NOTE: The City of Antakya was one of the worst affected areas in the Feb 6th earthquakes that shook much of Southern Turkey and parts of Syria. Many many of the sights in this guide have been destroyed. Exactly which sights have survived and which have been lost is still unclear at this time.
The city of Antakya is one of Turkey’s most unique cities. While the city itself may look somewhat ordinary for the region, the locals are a mosaic of cultures and creeds, bringing with them their own unique foods and styles.
While there isn’t much left of the ancient city, there are thousands of years worth of treasures buried just below the surface, resulting in museums overflowing with the riches of past kingdoms and empires.
Antakya, better known in English as Antioch, was first founded by Seleucus, one of the heirs to Alexander the Great’s vast empire around the year 300 BC. The city flourished and under the Romans became incredibly wealthy and influential.
It was during the Roman period that the newly born religion of Christianity began to take root in the city and it was in Antioch that the name “Christian” was first used to refer to the followers of Jesus Christ. A number of the church fathers are known to have visited the city at one time or another.
With the decline of Rome and the expansion of the Arabs the city began a long period of changing hands from Arabs to Byzantines, to Arabs again, Seljuks, Armenians, Mamlukes, French Crusaders, and Turks. Centuries of conflict and earthquakes left the city a shadow of its former glory, though the passage of numerous peoples have left their mark in shaping this unique city.
The Old City of Antakya
While there is nothing left of ancient Antioch (other than what’s in museums) the old centre of Antakya is an intriguing mix of old French, Ottoman, and modern buildings in various states of restoration and decay. It’s a twisting warren of streets with many great sights and a wonderful place to experience an authentic Antakya.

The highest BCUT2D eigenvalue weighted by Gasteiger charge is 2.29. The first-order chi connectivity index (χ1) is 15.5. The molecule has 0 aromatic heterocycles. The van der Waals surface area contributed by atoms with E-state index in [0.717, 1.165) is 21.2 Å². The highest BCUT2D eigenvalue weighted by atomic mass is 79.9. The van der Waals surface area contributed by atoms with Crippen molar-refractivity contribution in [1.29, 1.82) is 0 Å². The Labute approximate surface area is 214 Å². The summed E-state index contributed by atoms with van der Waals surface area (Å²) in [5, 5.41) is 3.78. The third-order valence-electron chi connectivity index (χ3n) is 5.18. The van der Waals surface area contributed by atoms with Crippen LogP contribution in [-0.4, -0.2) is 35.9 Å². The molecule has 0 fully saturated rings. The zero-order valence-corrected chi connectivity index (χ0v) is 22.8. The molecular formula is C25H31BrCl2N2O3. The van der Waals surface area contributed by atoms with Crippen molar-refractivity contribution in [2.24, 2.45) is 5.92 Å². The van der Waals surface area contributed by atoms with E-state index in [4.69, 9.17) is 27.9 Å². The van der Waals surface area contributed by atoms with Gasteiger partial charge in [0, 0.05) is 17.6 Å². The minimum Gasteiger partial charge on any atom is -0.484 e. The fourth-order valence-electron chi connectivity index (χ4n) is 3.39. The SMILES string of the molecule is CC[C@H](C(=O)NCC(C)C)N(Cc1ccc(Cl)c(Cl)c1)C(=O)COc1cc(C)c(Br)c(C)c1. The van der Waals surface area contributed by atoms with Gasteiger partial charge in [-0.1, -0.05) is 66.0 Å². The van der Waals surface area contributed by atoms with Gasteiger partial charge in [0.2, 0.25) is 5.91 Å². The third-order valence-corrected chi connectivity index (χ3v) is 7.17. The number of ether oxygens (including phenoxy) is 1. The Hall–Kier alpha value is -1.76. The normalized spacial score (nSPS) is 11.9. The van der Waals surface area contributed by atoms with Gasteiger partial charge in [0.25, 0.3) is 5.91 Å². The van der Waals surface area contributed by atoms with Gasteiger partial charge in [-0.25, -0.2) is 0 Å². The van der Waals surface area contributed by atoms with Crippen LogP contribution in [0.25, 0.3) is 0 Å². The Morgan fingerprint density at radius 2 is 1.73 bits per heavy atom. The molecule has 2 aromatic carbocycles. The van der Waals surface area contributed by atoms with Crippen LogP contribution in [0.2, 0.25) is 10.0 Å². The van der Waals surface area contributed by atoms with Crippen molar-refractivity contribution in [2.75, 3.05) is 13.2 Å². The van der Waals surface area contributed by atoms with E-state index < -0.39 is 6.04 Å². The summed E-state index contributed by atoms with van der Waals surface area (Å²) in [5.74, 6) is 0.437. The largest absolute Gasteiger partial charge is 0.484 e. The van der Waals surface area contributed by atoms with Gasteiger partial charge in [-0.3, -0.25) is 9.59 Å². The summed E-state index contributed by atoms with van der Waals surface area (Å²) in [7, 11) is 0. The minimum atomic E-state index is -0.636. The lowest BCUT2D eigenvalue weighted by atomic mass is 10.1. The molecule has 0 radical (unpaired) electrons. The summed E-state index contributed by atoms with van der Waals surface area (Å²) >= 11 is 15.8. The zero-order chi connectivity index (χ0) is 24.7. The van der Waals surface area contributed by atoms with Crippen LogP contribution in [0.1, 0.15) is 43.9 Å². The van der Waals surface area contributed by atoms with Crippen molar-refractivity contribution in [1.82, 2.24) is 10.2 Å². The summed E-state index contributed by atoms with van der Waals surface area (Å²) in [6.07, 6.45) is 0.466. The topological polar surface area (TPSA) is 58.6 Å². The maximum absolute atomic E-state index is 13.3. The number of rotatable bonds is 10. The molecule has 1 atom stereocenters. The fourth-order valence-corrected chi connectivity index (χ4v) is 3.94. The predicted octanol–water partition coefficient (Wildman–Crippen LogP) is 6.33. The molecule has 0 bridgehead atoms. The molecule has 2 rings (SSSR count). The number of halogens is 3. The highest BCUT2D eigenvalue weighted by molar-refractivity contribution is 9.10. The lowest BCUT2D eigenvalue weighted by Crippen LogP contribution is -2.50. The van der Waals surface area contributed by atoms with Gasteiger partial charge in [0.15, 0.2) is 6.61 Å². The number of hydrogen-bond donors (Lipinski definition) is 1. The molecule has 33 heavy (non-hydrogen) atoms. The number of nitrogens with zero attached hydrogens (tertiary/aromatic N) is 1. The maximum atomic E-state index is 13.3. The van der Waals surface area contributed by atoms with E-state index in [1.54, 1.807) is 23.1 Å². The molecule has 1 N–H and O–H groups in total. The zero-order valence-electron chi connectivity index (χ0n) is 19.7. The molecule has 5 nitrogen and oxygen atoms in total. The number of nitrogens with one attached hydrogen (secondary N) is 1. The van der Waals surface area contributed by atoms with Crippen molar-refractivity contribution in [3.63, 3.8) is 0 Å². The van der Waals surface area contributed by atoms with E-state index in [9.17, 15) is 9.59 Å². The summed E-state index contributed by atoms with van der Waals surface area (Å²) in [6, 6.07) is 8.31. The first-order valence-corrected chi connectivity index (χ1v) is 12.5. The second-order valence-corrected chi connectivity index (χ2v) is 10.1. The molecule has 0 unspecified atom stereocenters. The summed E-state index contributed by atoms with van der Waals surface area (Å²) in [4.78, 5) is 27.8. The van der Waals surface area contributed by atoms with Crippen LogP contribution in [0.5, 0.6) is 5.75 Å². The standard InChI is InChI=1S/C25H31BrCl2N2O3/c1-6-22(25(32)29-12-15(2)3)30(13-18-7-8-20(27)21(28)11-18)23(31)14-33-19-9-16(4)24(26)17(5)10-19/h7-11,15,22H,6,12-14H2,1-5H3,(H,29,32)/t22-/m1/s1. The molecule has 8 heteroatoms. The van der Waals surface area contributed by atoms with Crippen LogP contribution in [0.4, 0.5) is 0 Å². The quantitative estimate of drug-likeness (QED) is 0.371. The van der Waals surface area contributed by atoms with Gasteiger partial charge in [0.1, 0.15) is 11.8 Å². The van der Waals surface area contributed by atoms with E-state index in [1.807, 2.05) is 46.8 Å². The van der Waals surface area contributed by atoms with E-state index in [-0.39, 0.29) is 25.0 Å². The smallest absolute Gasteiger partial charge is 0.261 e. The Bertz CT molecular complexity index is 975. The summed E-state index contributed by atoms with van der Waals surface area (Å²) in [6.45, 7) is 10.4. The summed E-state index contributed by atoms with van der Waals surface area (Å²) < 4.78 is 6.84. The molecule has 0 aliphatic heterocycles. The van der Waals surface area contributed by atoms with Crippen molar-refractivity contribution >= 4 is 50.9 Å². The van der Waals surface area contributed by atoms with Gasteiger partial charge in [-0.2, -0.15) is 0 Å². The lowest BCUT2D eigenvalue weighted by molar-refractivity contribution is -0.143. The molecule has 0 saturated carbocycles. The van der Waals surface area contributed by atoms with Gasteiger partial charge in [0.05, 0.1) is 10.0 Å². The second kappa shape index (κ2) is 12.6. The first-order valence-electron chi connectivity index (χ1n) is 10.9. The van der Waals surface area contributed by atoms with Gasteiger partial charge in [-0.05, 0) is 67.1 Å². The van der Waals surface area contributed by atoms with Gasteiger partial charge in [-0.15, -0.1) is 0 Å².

Kurtuluş street, one of the area’s main thoroughfares, is said to hold the record for being the first illuminated street; in ancient times it was lit up every night with thousands of torches.
This neighborhood was predominantly Jewish 2000 years ago and there is still a synagogue here to this day. As it was a Jewish neighborhood it was also here that many of the first Christians, being Jewish themselves, lived and taught. While none of the earliest churches remain there are a few old churches here belonging to the Arab Orthodox, Catholic, and Greek Orthodox communities. To complete the city’s diversity, historic mosques, with their unique wooden balconied minarets, rise among the bell towers and buildings.
In the old city you’ll find covered street markets selling everything imaginable from locally made laurel soaps to clothing, to kitchenware. While you will find great shopping for tourists these markets are also totally normal and used by locals for their regular shopping.
The historic city is a great area to try some of the best Antakya dishes at some of the small local shops (more about a couple of those below). Or you can try the newly opened UNESCO Gastronomy Restaurant where rooms have been designed to pay homage to the city’s history and serve the local specialties that have gotten Antakya (Hatay) recognized by UNESCO.
Church of St. Peter
St Pierre Kilisesi
Müze Card Accepted
Considering how little there is to see here the 20 lira entrance fee may seem a bit steep compared to most Turkish museums. That being said, most people come to visit the Church of St. Peter because of its incredible religious and historical significance rather than to see a palatial church.